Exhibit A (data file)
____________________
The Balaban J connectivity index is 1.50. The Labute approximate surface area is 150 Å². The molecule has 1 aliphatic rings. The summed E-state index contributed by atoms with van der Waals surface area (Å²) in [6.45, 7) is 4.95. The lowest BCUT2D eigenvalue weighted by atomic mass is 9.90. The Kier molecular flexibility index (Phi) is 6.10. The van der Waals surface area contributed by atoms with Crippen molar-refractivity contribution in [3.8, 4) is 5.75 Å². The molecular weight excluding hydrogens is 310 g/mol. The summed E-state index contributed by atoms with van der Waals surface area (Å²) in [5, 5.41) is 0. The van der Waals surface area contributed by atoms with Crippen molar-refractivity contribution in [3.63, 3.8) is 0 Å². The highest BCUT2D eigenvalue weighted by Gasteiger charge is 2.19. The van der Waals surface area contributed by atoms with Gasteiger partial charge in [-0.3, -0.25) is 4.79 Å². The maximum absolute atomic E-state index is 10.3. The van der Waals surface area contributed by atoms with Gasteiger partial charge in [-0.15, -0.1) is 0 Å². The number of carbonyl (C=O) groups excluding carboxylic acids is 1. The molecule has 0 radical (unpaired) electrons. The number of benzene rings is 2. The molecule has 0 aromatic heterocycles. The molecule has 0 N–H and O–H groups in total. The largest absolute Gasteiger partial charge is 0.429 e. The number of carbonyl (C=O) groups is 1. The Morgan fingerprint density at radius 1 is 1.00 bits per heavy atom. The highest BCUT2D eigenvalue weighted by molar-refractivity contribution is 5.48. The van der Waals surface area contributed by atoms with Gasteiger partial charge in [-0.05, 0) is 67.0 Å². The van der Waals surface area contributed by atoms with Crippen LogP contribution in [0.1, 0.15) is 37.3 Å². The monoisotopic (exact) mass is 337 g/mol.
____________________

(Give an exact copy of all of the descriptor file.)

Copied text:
The Balaban J connectivity index is 1.50. The Labute approximate surface area is 150 Å². The molecule has 1 aliphatic rings. The summed E-state index contributed by atoms with van der Waals surface area (Å²) in [6.45, 7) is 4.95. The lowest BCUT2D eigenvalue weighted by atomic mass is 9.90. The Kier molecular flexibility index (Phi) is 6.10. The van der Waals surface area contributed by atoms with Crippen molar-refractivity contribution in [3.8, 4) is 5.75 Å². The molecular weight excluding hydrogens is 310 g/mol. The summed E-state index contributed by atoms with van der Waals surface area (Å²) in [5, 5.41) is 0. The van der Waals surface area contributed by atoms with Crippen molar-refractivity contribution in [3.63, 3.8) is 0 Å². The highest BCUT2D eigenvalue weighted by Gasteiger charge is 2.19. The van der Waals surface area contributed by atoms with Gasteiger partial charge in [-0.3, -0.25) is 4.79 Å². The maximum absolute atomic E-state index is 10.3. The van der Waals surface area contributed by atoms with Gasteiger partial charge in [-0.15, -0.1) is 0 Å². The number of carbonyl (C=O) groups excluding carboxylic acids is 1. The molecule has 0 radical (unpaired) electrons. The number of benzene rings is 2. The molecule has 0 aromatic heterocycles. The molecule has 0 N–H and O–H groups in total. The largest absolute Gasteiger partial charge is 0.429 e. The number of carbonyl (C=O) groups is 1. The Morgan fingerprint density at radius 1 is 1.00 bits per heavy atom. The highest BCUT2D eigenvalue weighted by molar-refractivity contribution is 5.48. The van der Waals surface area contributed by atoms with Gasteiger partial charge in [-0.05, 0) is 67.0 Å². The van der Waals surface area contributed by atoms with Crippen LogP contribution in [0.1, 0.15) is 37.3 Å². The monoisotopic (exact) mass is 337 g/mol.